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MONTGOMERY, Ala. — An Alabama senator is proposing a rewrite of Alabama’s marijuana possession laws, arguing the penalties are too costly for a nonviolent, petty crime.

Alabama Sen. Bobby Singleton, D-Greensboro, introduced SB 98 on Tuesday, seeking to end prison sentences for marijuana possession of less than 2 ounces

Under Alabama law, there is no minimum drug amount attached to the charge of marijuana possession in the first degree – and what police charge as non-personal use. The current crime is a felony that carries a year to 10 years in prison.

Alabama Senate Minority Leader Bobby Singleton, D-Greensboro

Singleton wants to change the law, creating a minimum of 2 ounces of marijuana as the standard for possession in the first degree and making it a Class C felony,  1 to 10 years in prison.

Singleton’s bill would also create a system of fines for marijuana possession of less than an ounce. Under the proposal, a person charged with possessing less than an ounce of marijuana would face a fine of $250, and the fine would double on the third offense.

The bill also establishes a new standard for marijuana possession in the second degree, which is based on possession of more than an ounce, but less than 2 ounces of marijuana. The charge would be considered a Class D felony, which includes a sentencing range of 1 to 5 years, but to be served in a community corrections facility rather than prison.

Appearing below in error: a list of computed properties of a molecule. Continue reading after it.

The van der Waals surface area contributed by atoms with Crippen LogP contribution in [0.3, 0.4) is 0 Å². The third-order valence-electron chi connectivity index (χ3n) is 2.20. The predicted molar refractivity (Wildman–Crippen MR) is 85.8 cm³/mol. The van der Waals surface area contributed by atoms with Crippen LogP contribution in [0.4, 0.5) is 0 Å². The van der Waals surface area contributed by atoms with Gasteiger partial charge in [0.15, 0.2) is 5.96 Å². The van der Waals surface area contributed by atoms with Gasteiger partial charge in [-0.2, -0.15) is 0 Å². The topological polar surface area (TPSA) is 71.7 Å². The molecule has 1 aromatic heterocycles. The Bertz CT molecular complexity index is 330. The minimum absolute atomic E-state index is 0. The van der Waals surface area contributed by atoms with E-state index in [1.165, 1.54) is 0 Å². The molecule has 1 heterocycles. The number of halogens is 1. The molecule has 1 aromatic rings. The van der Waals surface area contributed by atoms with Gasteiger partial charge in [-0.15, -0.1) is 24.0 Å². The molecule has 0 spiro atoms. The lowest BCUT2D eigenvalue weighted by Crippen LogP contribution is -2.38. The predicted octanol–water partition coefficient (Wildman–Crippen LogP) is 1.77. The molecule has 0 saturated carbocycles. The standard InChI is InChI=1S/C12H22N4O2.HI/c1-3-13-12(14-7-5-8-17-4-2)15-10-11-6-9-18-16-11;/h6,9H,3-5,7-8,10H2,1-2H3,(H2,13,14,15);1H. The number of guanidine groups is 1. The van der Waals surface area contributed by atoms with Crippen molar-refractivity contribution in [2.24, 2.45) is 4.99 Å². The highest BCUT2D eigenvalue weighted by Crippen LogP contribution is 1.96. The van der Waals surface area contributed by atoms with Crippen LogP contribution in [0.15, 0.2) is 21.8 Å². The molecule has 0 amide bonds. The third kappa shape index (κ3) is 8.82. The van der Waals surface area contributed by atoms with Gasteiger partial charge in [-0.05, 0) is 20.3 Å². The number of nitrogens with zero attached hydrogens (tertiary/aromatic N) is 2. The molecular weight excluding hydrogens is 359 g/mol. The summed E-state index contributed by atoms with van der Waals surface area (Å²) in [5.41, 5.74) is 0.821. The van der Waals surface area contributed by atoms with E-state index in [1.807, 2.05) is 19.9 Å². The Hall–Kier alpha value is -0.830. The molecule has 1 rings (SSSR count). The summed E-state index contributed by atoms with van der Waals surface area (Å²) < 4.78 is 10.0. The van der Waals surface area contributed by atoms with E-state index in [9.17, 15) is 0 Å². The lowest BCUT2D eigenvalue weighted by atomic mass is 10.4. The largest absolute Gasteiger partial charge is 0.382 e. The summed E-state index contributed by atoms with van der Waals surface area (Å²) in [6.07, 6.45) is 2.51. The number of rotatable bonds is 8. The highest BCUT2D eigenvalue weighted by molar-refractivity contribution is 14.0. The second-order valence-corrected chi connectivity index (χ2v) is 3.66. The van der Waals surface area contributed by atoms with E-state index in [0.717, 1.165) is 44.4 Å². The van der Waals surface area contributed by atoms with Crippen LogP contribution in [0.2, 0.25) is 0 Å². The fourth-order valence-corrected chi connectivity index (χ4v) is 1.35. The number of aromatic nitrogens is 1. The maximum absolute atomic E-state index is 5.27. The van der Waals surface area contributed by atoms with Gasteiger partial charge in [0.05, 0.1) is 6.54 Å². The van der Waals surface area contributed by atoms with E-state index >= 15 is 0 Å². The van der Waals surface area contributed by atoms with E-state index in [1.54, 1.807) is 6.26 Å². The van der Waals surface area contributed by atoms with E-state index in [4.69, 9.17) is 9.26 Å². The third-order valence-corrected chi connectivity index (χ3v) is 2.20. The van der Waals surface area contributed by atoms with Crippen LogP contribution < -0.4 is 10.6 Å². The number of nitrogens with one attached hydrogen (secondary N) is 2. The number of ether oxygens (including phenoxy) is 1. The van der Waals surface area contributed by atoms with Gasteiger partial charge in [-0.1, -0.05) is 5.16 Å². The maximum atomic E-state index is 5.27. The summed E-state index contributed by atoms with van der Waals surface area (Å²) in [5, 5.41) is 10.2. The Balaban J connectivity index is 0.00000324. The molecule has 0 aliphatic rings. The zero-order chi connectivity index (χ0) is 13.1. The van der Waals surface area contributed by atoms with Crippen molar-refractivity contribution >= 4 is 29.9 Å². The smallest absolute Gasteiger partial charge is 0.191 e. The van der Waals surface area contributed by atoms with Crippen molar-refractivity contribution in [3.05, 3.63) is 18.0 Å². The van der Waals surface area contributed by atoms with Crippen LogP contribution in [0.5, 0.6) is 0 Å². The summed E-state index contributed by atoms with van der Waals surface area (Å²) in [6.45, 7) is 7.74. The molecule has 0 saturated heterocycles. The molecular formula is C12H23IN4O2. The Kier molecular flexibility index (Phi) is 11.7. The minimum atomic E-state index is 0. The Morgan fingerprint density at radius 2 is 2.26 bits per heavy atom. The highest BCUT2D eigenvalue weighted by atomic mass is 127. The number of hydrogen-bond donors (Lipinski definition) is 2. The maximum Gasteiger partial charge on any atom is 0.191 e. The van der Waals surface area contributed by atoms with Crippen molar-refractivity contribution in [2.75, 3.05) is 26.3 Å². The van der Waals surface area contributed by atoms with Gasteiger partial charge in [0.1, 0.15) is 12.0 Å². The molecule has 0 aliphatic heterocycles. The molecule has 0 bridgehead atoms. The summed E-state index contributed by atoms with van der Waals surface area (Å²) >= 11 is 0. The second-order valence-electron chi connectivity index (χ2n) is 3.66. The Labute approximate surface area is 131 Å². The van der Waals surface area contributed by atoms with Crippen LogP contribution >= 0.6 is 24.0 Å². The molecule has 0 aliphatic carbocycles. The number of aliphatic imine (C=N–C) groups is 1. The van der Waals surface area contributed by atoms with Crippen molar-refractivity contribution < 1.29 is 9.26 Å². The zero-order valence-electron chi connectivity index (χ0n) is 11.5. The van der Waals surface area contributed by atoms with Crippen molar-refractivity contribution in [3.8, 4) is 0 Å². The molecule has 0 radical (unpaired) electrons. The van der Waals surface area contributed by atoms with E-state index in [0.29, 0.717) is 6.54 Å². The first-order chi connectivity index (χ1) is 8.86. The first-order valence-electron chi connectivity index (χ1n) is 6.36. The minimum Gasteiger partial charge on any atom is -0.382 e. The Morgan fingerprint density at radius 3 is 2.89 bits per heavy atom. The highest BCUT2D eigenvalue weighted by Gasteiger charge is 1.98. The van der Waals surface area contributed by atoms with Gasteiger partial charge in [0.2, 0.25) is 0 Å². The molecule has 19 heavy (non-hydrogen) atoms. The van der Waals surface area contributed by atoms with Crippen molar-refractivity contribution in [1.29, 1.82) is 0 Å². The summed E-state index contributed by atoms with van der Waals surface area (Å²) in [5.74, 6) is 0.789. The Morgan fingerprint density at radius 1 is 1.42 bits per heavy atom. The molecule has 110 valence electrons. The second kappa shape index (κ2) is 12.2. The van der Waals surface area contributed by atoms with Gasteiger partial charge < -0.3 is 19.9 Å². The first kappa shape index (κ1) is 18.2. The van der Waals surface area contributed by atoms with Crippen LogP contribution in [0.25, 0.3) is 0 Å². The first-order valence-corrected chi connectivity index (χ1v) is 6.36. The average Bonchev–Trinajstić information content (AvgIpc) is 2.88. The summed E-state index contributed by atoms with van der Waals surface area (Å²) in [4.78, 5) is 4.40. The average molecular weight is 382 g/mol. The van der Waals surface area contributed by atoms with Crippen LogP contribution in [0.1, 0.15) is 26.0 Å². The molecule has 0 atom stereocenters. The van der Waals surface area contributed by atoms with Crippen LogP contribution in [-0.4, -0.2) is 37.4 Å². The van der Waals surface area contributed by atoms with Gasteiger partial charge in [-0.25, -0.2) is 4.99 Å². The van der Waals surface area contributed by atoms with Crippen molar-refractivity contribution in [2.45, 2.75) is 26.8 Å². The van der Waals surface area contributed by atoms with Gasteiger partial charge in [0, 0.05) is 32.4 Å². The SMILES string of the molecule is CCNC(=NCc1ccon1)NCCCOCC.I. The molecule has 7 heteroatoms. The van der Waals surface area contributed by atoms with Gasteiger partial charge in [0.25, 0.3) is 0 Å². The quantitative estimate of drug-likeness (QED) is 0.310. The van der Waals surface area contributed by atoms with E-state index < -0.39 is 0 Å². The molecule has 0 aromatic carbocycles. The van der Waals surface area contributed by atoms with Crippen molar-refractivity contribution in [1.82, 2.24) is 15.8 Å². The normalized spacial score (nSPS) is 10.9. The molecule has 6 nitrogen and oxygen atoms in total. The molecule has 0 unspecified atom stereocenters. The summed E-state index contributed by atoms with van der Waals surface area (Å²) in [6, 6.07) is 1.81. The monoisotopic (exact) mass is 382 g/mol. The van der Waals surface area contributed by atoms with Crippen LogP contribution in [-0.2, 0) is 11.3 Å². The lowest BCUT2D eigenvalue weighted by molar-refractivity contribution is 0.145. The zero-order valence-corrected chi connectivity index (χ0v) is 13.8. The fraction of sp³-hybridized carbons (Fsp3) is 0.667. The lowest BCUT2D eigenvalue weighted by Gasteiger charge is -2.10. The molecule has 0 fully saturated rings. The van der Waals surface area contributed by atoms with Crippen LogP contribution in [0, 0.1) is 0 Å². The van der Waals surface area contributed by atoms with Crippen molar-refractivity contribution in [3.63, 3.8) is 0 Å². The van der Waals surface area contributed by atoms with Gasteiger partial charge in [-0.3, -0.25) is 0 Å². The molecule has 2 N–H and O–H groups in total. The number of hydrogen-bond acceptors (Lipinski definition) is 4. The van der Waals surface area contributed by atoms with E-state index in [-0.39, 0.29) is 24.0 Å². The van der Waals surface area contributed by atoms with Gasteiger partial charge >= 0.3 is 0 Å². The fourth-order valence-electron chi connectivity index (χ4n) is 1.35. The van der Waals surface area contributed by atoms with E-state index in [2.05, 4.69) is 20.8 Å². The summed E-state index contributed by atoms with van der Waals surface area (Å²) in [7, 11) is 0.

Singleton told WHNT News 19 today he wants to end the hefty penalties people face == including fines and prison — for a nonviolent marijuana possession charges.

Singleton said current law is contributing to prison overcrowding.

“We can’t continue to send people to prison for petty crimes that are definitely nonviolent,” he said.

Singleton said current law also harms people’s ability to find work after prison. He said would-be workers struggle to find jobs because a felony record prevents a person from obtaining a carpenter’s license and applying for other kinds of work.

A similar measure was approved by the Senate Judiciary Committee last year, but never got a vote in the full Senate.